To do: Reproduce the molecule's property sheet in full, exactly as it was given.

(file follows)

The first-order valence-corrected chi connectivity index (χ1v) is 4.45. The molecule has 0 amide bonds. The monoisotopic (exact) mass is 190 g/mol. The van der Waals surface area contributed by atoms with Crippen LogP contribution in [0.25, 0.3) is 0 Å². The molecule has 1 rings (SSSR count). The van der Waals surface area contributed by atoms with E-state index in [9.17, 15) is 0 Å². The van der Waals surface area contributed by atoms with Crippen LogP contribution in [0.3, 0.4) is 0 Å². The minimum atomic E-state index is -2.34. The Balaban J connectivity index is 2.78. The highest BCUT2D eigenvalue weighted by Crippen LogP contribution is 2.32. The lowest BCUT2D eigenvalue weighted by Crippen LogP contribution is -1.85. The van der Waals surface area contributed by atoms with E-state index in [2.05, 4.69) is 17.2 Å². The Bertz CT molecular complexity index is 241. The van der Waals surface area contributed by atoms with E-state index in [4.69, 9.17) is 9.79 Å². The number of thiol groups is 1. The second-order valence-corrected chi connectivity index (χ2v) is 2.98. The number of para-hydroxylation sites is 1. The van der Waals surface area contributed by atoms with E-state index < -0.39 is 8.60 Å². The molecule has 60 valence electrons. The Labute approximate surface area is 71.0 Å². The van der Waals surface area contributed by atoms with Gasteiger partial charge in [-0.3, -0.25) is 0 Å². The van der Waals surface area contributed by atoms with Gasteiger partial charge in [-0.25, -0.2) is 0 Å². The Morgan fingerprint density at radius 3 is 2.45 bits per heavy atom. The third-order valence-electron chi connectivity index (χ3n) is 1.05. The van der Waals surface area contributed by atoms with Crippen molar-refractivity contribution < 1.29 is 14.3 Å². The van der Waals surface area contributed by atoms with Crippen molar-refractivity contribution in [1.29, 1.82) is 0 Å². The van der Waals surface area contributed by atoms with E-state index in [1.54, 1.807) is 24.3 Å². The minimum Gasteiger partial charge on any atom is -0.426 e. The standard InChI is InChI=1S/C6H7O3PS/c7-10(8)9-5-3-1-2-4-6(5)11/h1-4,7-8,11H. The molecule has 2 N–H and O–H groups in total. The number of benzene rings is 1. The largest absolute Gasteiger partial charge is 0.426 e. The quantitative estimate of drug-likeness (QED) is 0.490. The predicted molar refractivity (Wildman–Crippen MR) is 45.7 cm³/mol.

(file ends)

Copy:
The first-order valence-corrected chi connectivity index (χ1v) is 4.45. The molecule has 0 amide bonds. The monoisotopic (exact) mass is 190 g/mol. The van der Waals surface area contributed by atoms with Crippen LogP contribution in [0.25, 0.3) is 0 Å². The molecule has 1 rings (SSSR count). The van der Waals surface area contributed by atoms with E-state index in [9.17, 15) is 0 Å². The van der Waals surface area contributed by atoms with Crippen LogP contribution in [0.3, 0.4) is 0 Å². The minimum atomic E-state index is -2.34. The Balaban J connectivity index is 2.78. The highest BCUT2D eigenvalue weighted by Crippen LogP contribution is 2.32. The lowest BCUT2D eigenvalue weighted by Crippen LogP contribution is -1.85. The van der Waals surface area contributed by atoms with E-state index in [2.05, 4.69) is 17.2 Å². The Bertz CT molecular complexity index is 241. The van der Waals surface area contributed by atoms with E-state index in [4.69, 9.17) is 9.79 Å². The number of thiol groups is 1. The second-order valence-corrected chi connectivity index (χ2v) is 2.98. The number of para-hydroxylation sites is 1. The van der Waals surface area contributed by atoms with E-state index < -0.39 is 8.60 Å². The molecule has 60 valence electrons. The Labute approximate surface area is 71.0 Å². The van der Waals surface area contributed by atoms with Gasteiger partial charge in [-0.3, -0.25) is 0 Å². The van der Waals surface area contributed by atoms with Gasteiger partial charge in [-0.25, -0.2) is 0 Å². The Morgan fingerprint density at radius 3 is 2.45 bits per heavy atom. The third-order valence-electron chi connectivity index (χ3n) is 1.05. The van der Waals surface area contributed by atoms with Crippen molar-refractivity contribution < 1.29 is 14.3 Å². The van der Waals surface area contributed by atoms with Crippen molar-refractivity contribution in [1.29, 1.82) is 0 Å². The van der Waals surface area contributed by atoms with E-state index in [1.54, 1.807) is 24.3 Å². The minimum Gasteiger partial charge on any atom is -0.426 e. The standard InChI is InChI=1S/C6H7O3PS/c7-10(8)9-5-3-1-2-4-6(5)11/h1-4,7-8,11H. The molecule has 2 N–H and O–H groups in total. The number of benzene rings is 1. The largest absolute Gasteiger partial charge is 0.426 e. The quantitative estimate of drug-likeness (QED) is 0.490. The predicted molar refractivity (Wildman–Crippen MR) is 45.7 cm³/mol.